We asked Boyce Thompson, author of The New, New Home, to give us a sneak peek into his upcoming presentation, The Changing Aesthetics of New Home Design at PCBC 2014. Thompson has some incredible insight to share, and this is only a taste of what you’ll see from him! Register today, and don’t miss this phenomenal presentation about the intricacies of designing and building contemporary homes.
How substantial is the market for high-end, contemporary homes? Is it enough to keep builders afloat in these times of real estate uncertainty?
Dozens of production builders have seized on contemporary design as a way to set their homes apart from resales and other new homes. The strategy has definitely helped keep them afloat. That was definitely the case with Infinity Homes in Denver. Dave Steinke of Infinity will be presenting on our panel. If every builder were pursuing this strategy, it might not work as well. Demand for contemporary architecture is strong among certain buyers. Not everyone wants it. Also, the learning curve to build these kinds of homes is steep. Which is good—because if it were easy, everyone would be doing it.
If we’re looking specifically at the West Coast, where is this market the strongest?
20 years ago, Palm Springs was just about the only market where you could find contemporary production homes. For most of the last two decades, Western builders have preferred to tap into the traditional tastes of baby boomers, especially in California where architects trotted out one historical design after another. The recession convinced many builders to give contemporary homes a try. They are now common in most major Western markets, including Denver, Phoenix, Seattle, Los Angeles, Las Vegas, Salt Lake City, and San Diego. Michael Woodley, another speaker on our panel, has designed contemporary homes for builders in most of these markets. He has won Home of the Year in the Gold Nuggets Awards each of the last two years for his contemporary designs.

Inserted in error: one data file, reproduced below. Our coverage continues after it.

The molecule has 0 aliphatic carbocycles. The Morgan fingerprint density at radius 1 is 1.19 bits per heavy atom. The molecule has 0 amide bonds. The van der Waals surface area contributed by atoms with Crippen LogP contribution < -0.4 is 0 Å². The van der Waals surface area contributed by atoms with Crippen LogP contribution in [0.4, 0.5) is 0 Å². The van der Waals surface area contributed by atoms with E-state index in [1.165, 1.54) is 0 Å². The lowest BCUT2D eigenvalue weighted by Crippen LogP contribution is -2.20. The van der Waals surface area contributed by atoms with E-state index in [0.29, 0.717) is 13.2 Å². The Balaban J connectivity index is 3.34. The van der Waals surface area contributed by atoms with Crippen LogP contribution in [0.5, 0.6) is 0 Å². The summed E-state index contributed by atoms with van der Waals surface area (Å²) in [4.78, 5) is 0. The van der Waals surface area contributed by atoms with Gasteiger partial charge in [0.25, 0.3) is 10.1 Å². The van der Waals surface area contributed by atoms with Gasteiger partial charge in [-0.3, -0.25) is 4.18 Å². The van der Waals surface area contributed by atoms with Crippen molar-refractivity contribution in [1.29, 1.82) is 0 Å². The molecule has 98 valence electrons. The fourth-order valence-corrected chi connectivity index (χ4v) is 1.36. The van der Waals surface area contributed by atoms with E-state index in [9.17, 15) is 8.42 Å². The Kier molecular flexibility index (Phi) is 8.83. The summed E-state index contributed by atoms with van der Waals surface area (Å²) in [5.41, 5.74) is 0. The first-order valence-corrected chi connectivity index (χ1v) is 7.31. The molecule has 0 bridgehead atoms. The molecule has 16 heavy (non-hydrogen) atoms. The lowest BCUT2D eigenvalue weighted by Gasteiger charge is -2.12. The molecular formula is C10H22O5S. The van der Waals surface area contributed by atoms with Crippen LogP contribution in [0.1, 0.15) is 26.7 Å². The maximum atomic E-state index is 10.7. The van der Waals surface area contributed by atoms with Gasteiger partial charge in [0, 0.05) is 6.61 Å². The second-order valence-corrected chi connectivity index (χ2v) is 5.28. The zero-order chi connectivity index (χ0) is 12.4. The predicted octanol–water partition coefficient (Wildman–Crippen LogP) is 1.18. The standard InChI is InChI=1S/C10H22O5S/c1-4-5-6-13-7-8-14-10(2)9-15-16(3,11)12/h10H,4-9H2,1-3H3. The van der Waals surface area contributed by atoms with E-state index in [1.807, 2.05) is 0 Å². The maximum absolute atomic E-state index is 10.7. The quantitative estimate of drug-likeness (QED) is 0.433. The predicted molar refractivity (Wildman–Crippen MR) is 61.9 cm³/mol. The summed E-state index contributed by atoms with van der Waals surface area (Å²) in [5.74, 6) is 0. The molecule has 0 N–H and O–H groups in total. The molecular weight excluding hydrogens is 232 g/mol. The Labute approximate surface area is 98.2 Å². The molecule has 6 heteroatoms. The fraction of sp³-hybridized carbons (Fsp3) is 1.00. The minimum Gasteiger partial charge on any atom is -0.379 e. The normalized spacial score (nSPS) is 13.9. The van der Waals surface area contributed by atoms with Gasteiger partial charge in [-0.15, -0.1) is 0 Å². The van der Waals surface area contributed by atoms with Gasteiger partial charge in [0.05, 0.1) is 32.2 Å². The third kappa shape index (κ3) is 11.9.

What is the demographic that seems to be reaching out to builders looking for that cutting-edge home with minimal orientation?
Builders who started down this path figured that younger buyers would be the primary targets. But they quickly found that the designs appeal to cultural creatives of all ages, including aging boomers and Gen X professionals. Several builders who began by building entry-level contemporaries during the recession have since introduced new series of trade-up homes. The common denominator among buyers seems to be a desire for a clean, fresh aesthetic. Many of these homes are high-performance homes, too, with strong energy agenda. The homes appeal to discerning buyers who often spend liberally on upgrades. That’s part of the contemporary agenda—the home as a palette to be customized with personal expression.
Will homebuyers continue to look towards more modern, aesthetically non-traditional homes in the coming years, or will they revert back to the traditional, ranch-style homes we still think of as common today?
It’s always struck me as strange that you haven’t seen more contemporary homes, given how popular the style is in commercial and institutional buildings. Homebuilders naturally resist breaking from what’s worked for them in the past. Traditional home designs have been their bread and butter for decades. But now major production buildings in markets throughout the West have demonstrated that building contemporary homes can pay dividends. Patrick Edinger, another speaker on our panel, was just asked by one of the largest production builders in the country to do contemporary makeover of all the builder’s homes. I think this movement is here to stay. I don’t think it’s a passing fad, like, say, Tuscan design.
It’s not too late to join us at PCBC 2014! Register HERE today!
Boyce Thompson, author of The New, New Home, spent over 30 years covering the housing market. He is the founding editor of business titles such as Residential Architect, Digital Home, ProSales, Big Builder, Developer, and ihousing magazines. Thompson served as editorial director of Builder magazine, the flagship magazine for the residential construction industry. In 2008, Thompson received the Crain Award from American Business Media for a lifetime of achievement in business media.